If the North Shore road is built, nearby Bryson City, N.C., will become an eastern gateway into the national park. Some have suggested that a wave of Tennessee-style development could follow.
"I hope that don't happen," Vance says. She looks out the window as we speed over a sparsely developed mountain byway. "We don't want Gatlinburg and Pigeon Forge over here because it's just too much commercialism. We like the peace and the quiet." She calls herself an environmentalist. "Our family had to learn to live with the land and off the land. And they had to take care of it . . . At certain times of the year, our brothers were taught that they weren't allowed to hunt because the squirrels were having their young . . . We were resourceful. We tried to do things that wouldn't destroy the land."
Why, then, does she want a road built on the North Shore?
THIRTY MINUTES LATER we arrive at the edge of Fontana Lake, parking in the gravel lot of the Cable Cove marina. Low clouds obscure the sun and shroud the mountains that rise from the opposite shore. Vance shivers and pulls on a cap. We are waiting for a ferryboat to carry us over to the North Shore.
Our route across the lake will come close to passing over the remains of Vance's childhood home. Six decades ago, she lived on the North Shore. It wasn't called the North Shore back then because there was no lake--until the Tennessee Valley Authority condemned her family's home and hundreds of others to make way for a hydroelectric dam.
The North Shore is now so isolated that it can be reached only by a long hike or a boat ride. Going home was not supposed to be so difficult, Vance says. In 1943, the federal government promised to build a road around the lake so that the displaced residents could return for visits. The promise has not been kept.
"My dad and mother thought they'd see the road built in their lifetimes," Vance says. "Both my brothers died without seeing it."
Vance is a co-founder of the North Shore Cemetery Association. Every year she helps organize numerous trips across the lake to tend dozens of remote cemeteries that were left isolated. Such cemetery visits are called Decoration Days and are a common cultural practice across Appalachia. The purpose is to bring together families and neighbors and to honor departed ancestors. But Decoration Days on the North Shore have accrued an additional meaning. Vance and many of her former neighbors gathered here today are crossing the lake to keep alive the memory of a community that was washed off the map.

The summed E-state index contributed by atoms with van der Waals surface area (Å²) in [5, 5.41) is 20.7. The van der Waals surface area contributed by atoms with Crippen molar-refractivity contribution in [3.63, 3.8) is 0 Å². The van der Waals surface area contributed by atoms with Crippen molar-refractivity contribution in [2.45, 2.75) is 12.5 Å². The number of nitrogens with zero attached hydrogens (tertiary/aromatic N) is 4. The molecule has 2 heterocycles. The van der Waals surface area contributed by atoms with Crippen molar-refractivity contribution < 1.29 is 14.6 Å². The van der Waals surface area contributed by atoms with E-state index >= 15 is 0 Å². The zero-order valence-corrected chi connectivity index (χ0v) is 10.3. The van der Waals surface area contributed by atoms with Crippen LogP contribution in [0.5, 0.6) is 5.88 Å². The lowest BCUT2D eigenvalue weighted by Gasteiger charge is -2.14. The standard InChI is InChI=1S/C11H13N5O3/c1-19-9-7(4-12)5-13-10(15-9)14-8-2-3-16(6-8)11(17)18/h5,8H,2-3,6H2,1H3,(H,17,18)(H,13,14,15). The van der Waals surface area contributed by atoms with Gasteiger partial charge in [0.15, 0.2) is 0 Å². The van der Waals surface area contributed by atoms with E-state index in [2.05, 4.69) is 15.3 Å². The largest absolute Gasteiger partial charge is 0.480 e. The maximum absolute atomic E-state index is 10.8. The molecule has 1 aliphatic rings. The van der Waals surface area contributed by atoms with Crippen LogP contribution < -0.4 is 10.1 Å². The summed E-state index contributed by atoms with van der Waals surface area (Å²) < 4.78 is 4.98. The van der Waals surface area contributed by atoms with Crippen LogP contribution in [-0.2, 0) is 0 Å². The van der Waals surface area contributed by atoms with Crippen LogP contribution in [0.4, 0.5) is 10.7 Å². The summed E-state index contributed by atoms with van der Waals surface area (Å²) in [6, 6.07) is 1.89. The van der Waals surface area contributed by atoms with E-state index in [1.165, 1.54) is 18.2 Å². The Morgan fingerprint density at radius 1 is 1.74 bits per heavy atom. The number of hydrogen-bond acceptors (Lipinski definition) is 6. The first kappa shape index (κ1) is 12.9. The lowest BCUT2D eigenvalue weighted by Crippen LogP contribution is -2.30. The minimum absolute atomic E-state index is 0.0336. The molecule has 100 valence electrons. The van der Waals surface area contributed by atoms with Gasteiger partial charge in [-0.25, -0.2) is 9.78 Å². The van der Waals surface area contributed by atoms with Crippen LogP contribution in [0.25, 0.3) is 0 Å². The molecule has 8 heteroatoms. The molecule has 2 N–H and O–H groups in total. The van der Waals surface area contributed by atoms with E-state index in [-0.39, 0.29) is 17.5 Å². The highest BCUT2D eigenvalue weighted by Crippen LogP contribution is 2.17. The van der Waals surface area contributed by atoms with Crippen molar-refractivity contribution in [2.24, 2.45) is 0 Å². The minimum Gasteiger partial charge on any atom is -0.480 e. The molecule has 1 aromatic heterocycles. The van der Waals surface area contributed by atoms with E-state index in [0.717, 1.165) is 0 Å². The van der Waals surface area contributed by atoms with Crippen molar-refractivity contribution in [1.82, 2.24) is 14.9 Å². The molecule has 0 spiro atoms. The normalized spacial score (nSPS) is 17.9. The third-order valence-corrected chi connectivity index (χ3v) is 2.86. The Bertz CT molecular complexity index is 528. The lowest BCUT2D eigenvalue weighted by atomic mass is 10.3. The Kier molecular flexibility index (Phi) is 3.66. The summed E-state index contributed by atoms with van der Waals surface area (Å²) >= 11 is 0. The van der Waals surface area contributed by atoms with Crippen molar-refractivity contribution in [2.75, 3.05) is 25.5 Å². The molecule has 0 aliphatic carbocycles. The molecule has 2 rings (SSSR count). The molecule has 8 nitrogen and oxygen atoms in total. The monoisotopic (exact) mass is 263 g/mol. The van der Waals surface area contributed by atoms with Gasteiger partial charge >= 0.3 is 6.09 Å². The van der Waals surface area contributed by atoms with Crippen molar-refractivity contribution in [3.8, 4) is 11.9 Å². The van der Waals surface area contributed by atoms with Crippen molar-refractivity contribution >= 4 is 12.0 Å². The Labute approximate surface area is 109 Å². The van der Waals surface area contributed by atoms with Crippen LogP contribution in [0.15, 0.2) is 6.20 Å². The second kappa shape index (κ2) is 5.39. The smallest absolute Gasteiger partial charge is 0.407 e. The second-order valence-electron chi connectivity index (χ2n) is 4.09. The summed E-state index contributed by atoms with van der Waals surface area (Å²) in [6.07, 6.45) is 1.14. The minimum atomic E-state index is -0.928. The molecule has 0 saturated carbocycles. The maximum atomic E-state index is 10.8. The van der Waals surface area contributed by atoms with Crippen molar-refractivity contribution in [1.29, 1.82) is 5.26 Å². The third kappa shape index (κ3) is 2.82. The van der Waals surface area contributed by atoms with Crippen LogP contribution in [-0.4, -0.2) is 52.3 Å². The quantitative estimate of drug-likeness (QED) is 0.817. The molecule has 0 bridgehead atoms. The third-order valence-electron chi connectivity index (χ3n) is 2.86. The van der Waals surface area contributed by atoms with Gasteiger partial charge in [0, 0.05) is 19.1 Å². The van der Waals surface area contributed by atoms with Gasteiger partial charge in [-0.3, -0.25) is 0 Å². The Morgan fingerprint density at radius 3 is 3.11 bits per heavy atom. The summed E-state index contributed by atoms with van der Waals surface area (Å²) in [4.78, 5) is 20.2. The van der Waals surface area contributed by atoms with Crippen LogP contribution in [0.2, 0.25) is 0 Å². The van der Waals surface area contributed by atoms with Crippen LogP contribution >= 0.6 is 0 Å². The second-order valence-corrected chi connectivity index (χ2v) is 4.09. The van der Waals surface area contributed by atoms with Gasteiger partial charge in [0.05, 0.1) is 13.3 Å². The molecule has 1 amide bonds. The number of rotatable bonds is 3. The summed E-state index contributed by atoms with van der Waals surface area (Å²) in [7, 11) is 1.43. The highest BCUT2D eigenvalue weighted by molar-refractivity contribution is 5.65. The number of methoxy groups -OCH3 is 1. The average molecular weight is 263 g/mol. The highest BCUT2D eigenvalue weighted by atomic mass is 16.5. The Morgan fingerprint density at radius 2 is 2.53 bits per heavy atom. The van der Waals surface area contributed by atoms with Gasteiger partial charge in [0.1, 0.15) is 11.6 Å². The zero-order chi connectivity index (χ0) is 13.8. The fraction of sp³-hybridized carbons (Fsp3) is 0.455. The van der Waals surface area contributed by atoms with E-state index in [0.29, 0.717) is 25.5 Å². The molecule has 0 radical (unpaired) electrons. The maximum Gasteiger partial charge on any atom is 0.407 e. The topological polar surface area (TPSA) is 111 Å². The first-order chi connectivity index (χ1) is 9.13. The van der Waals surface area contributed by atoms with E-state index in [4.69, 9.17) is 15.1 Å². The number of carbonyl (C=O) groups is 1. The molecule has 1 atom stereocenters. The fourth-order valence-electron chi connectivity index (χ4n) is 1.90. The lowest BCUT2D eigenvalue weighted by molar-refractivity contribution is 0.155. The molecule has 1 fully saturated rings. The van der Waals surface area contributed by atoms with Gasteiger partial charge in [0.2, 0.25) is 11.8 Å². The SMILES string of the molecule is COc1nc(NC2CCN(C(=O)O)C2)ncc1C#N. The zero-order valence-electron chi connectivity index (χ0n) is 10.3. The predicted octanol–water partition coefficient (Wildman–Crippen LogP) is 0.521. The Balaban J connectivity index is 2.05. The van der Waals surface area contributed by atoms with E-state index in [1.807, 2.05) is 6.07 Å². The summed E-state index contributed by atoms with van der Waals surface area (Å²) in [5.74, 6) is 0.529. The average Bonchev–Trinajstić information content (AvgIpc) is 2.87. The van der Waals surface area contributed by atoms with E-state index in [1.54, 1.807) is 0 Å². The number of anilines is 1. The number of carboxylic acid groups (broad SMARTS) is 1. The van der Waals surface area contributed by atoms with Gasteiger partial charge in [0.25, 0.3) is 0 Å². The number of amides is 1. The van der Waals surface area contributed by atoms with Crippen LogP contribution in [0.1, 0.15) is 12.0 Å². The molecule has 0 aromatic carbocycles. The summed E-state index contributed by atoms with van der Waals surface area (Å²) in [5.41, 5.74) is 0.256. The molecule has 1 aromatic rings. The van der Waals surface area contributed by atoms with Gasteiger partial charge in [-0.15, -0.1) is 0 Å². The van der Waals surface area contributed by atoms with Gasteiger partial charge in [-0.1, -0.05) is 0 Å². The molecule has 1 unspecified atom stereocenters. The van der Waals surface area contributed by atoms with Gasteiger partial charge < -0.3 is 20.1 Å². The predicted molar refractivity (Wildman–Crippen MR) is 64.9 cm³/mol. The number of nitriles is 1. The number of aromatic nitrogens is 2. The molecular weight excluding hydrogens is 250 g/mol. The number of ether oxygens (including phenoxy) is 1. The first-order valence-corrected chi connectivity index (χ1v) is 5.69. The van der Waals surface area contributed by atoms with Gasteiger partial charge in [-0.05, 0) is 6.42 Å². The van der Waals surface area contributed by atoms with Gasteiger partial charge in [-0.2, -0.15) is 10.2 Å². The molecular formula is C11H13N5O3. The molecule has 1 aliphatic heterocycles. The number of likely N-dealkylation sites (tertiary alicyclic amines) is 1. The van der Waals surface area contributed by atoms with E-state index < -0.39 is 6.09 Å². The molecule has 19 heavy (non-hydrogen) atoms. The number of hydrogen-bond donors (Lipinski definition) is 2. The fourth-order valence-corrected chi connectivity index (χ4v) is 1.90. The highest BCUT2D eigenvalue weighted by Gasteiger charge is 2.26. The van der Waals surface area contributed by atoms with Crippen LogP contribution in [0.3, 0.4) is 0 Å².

LESS THAN A MONTH after the bombing of Pearl Harbor, the Tennessee Valley Authority announced plans for construction of a 480-foot dam along the Little Tennessee River, whose electricity would power an aluminum plant in nearby Alcoa, Tenn. The resulting lake was going to displace hundreds of families, mostly those of poor farmers, miners and lumber workers. TVA paid about $20 an acre--a paltry rate, said many residents, whose dislocation was publicly justified as part of the war effort. One TVA poster read:
We are building this dam
To make the power
To roll the aluminum
To build the bombers
To beat the bastards.
Before the waters rose, the village of Proctor sat beside Hazel Creek in the Smoky Mountain hollows of western North Carolina, not far from the Tennessee border. Proctor boasted a theater, a school, three stores and a Baptist church, of which Helen Vance--then Helen Cable--was a member. The town had landed on hard times even before the ravages of the Great Depression. In 1927, the town's main employer, Ritter Lumber, closed its sawmill. By the end of the 1930s, the majority of families in Swain County, which included Proctor, were on relief rolls.
But Vance recalls growing up around Proctor with dignity. She lived with her parents and five siblings beyond the outskirts of town, near the river, in a two-story frame house that, like many in the area, had neither electricity nor running water. In summertime the children went barefoot, not wanting to wear thin their school shoes, whose purchase required scarce cash. Henry Cable, Vance's father, would make about a dollar a day, she says, working whenever he could in the region's sawmills. But the Cable family survived the bleakest days of the Depression mostly by farming and foraging. Canning season began in July, when the blackberry bushes teemed. Later, huckleberries ripened across the mountainsides, and Vance, along with her two older brothers, set out to fill their metal pails. Occasionally a bear would wander down from the mountains, get itself shot and provide the family with a plunder of meat. They may have been poor, she says, but so was everyone else in town, and ! the family never lacked food.